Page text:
Furthermore, Gulf of Guinea security is crucial to West Africa’s economic development, requiring the regional coast countries to have strong, professional navies, coast guards, and law enforcement institutions that can enable maritime trade to flourish. Seaborne trade is the lifeblood of global trade - when it flows unobstructed, economic development and opportunities thrive.
Given the size of the Gulf of Guinea, it is important that Ghana and the other coastal African nations of this vital region continue to work together to maintain maritime awareness and to counter illicit activity. Maritime security is a collective, team effort and cannot be accomplished by any one nation alone. At U.S. Naval Forces Africa (NAVAF), we strive to build on our combined success by working with African and European partnerships through regional engagements like IMDEC and exercises like Obangame Express, one of our three “Express” series exercises.
The amount of coordination required to execute Obangame Express 2019, more than 80 scenarios over the five maritime zones of the Yaounde Code of Conduct and spanning seven national military command centers and 19 maritime operation centers, was a massive undertaking, but together we delivered. I am excited and confident Ghana will do a superb job when it hosts the 2020 exercise. Obangame Express has evolved and increased in complexity from where we began in 2010, and I know it will continue to bring us together in 2020 with Ghana at the helm.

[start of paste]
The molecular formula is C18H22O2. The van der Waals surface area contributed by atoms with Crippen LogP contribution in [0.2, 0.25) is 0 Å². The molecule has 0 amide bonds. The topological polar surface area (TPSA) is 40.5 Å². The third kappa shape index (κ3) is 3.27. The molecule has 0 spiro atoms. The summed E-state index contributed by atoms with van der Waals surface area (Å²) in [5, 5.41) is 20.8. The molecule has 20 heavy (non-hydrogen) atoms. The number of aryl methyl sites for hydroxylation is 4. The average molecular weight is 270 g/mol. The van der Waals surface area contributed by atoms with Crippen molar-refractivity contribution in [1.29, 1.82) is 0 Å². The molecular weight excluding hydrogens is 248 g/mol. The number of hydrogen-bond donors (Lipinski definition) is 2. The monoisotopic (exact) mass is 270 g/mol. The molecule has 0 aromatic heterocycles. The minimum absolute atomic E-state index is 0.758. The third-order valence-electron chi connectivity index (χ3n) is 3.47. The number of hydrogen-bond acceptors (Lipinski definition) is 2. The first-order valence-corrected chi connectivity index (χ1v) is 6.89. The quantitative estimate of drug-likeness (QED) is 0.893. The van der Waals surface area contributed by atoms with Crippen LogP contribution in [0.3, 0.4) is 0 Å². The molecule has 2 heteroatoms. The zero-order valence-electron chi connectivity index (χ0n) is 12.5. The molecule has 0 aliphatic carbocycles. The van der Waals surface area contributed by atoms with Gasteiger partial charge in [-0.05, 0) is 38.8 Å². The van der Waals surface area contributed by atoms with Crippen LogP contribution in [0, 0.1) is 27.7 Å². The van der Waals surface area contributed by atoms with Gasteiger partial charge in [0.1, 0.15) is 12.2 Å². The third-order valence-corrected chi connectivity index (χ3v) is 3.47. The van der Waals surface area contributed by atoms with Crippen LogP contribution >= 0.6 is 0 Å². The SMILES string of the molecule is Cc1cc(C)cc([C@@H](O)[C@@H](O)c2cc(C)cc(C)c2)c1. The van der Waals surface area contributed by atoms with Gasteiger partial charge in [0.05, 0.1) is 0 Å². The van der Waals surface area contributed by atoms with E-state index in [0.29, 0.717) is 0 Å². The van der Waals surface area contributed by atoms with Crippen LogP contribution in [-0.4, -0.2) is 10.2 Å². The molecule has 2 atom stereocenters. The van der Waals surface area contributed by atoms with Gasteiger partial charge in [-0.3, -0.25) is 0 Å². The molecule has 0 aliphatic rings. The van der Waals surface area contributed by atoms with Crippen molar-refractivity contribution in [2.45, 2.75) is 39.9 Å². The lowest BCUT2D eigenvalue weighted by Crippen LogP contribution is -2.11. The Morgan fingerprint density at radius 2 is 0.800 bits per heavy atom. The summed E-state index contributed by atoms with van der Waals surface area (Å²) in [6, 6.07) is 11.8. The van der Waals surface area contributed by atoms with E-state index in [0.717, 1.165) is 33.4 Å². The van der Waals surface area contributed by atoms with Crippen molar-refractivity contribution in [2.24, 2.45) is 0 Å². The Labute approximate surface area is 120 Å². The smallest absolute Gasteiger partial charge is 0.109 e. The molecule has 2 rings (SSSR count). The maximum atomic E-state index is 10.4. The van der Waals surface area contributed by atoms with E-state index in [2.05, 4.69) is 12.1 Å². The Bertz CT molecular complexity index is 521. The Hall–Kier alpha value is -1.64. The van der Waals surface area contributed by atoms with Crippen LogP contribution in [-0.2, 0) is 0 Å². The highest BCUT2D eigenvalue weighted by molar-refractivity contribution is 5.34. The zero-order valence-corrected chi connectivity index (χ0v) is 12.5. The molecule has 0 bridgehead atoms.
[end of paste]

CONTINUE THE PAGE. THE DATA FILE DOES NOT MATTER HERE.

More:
Through hard work, perseverance, and continued training with each other and European maritime teams, Ghana and our other Gulf of Guinea partners have increased their maritime domain awareness and ability to share information effectively and efficiently. Over the last decade, Gulf of Guinea nations have steadily increased their capability of working together and sharing information, even as pirates and other malign actors have tried to exploit the seams by operating across different territorial waters. Now regional interoperability is disrupting such actors from conducting their illicit activities. The coastal nations developed and signed the Yaounde Code of Conduct in 2013 – a key agreement to improve interoperability. This powerful and useful framework established objectives and enhanced inter-coastal relationships and joint capabilities that have resulted in a decline in illegal activities in the Gulf of Guinea.